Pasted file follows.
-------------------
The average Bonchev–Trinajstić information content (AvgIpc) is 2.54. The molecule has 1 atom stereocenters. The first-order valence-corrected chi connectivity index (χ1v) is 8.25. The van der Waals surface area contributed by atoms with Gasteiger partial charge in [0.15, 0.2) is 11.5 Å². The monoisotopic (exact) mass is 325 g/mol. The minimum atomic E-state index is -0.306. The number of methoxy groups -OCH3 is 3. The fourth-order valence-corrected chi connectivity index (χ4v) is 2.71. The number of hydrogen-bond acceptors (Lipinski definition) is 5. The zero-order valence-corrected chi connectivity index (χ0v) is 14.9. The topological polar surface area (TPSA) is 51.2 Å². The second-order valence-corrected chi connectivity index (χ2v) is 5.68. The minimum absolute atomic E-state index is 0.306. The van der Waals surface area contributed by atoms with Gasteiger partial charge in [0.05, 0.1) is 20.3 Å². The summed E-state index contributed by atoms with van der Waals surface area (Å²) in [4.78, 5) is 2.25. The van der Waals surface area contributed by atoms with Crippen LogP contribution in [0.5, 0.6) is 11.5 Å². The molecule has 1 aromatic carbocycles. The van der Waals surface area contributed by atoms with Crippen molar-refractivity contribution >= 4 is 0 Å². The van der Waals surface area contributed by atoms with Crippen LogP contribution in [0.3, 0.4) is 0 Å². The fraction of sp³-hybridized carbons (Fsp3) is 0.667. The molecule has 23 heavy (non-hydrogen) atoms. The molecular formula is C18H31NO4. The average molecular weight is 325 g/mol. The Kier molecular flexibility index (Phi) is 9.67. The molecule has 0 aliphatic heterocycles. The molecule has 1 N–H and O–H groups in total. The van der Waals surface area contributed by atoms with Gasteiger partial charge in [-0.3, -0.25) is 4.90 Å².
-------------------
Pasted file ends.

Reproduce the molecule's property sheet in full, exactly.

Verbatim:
The average Bonchev–Trinajstić information content (AvgIpc) is 2.54. The molecule has 1 atom stereocenters. The first-order valence-corrected chi connectivity index (χ1v) is 8.25. The van der Waals surface area contributed by atoms with Gasteiger partial charge in [0.15, 0.2) is 11.5 Å². The monoisotopic (exact) mass is 325 g/mol. The minimum atomic E-state index is -0.306. The number of methoxy groups -OCH3 is 3. The fourth-order valence-corrected chi connectivity index (χ4v) is 2.71. The number of hydrogen-bond acceptors (Lipinski definition) is 5. The zero-order valence-corrected chi connectivity index (χ0v) is 14.9. The topological polar surface area (TPSA) is 51.2 Å². The second-order valence-corrected chi connectivity index (χ2v) is 5.68. The minimum absolute atomic E-state index is 0.306. The van der Waals surface area contributed by atoms with Gasteiger partial charge in [0.05, 0.1) is 20.3 Å². The summed E-state index contributed by atoms with van der Waals surface area (Å²) in [4.78, 5) is 2.25. The van der Waals surface area contributed by atoms with Crippen LogP contribution in [0.5, 0.6) is 11.5 Å². The molecule has 1 aromatic carbocycles. The van der Waals surface area contributed by atoms with Crippen molar-refractivity contribution >= 4 is 0 Å². The van der Waals surface area contributed by atoms with Crippen LogP contribution in [0.3, 0.4) is 0 Å². The fraction of sp³-hybridized carbons (Fsp3) is 0.667. The molecule has 23 heavy (non-hydrogen) atoms. The molecular formula is C18H31NO4. The average molecular weight is 325 g/mol. The Kier molecular flexibility index (Phi) is 9.67. The molecule has 0 aliphatic heterocycles. The molecule has 1 N–H and O–H groups in total. The van der Waals surface area contributed by atoms with Gasteiger partial charge in [-0.3, -0.25) is 4.90 Å².